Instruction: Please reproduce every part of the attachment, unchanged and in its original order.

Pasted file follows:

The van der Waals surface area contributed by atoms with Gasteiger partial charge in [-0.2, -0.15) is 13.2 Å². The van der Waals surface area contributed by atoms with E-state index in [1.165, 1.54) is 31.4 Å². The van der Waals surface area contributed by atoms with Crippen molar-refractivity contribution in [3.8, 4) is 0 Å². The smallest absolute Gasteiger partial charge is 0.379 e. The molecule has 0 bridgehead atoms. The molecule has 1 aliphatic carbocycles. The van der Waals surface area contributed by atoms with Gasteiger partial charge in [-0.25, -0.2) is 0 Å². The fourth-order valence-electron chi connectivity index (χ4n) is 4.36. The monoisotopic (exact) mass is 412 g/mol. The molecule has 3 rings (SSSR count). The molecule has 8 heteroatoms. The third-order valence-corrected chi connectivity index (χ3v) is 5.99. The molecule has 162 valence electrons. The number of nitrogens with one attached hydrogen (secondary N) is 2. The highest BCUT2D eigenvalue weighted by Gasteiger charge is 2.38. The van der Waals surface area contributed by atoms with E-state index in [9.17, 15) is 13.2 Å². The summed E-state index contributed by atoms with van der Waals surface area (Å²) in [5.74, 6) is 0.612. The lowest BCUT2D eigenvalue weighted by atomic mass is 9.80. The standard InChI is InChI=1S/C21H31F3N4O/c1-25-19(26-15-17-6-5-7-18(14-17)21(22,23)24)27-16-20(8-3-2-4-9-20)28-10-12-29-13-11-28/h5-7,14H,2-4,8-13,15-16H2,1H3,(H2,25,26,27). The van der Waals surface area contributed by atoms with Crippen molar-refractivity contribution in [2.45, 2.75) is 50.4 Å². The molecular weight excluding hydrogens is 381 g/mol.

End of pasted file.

The van der Waals surface area contributed by atoms with Gasteiger partial charge in [-0.2, -0.15) is 13.2 Å². The van der Waals surface area contributed by atoms with E-state index in [1.165, 1.54) is 31.4 Å². The van der Waals surface area contributed by atoms with Crippen molar-refractivity contribution in [3.8, 4) is 0 Å². The smallest absolute Gasteiger partial charge is 0.379 e. The molecule has 0 bridgehead atoms. The molecule has 1 aliphatic carbocycles. The van der Waals surface area contributed by atoms with Gasteiger partial charge in [-0.25, -0.2) is 0 Å². The fourth-order valence-electron chi connectivity index (χ4n) is 4.36. The monoisotopic (exact) mass is 412 g/mol. The molecule has 3 rings (SSSR count). The molecule has 8 heteroatoms. The third-order valence-corrected chi connectivity index (χ3v) is 5.99. The molecule has 162 valence electrons. The number of nitrogens with one attached hydrogen (secondary N) is 2. The highest BCUT2D eigenvalue weighted by Gasteiger charge is 2.38. The van der Waals surface area contributed by atoms with E-state index in [9.17, 15) is 13.2 Å². The summed E-state index contributed by atoms with van der Waals surface area (Å²) in [5.74, 6) is 0.612. The lowest BCUT2D eigenvalue weighted by atomic mass is 9.80. The standard InChI is InChI=1S/C21H31F3N4O/c1-25-19(26-15-17-6-5-7-18(14-17)21(22,23)24)27-16-20(8-3-2-4-9-20)28-10-12-29-13-11-28/h5-7,14H,2-4,8-13,15-16H2,1H3,(H2,25,26,27). The van der Waals surface area contributed by atoms with Crippen molar-refractivity contribution in [2.45, 2.75) is 50.4 Å². The molecular weight excluding hydrogens is 381 g/mol.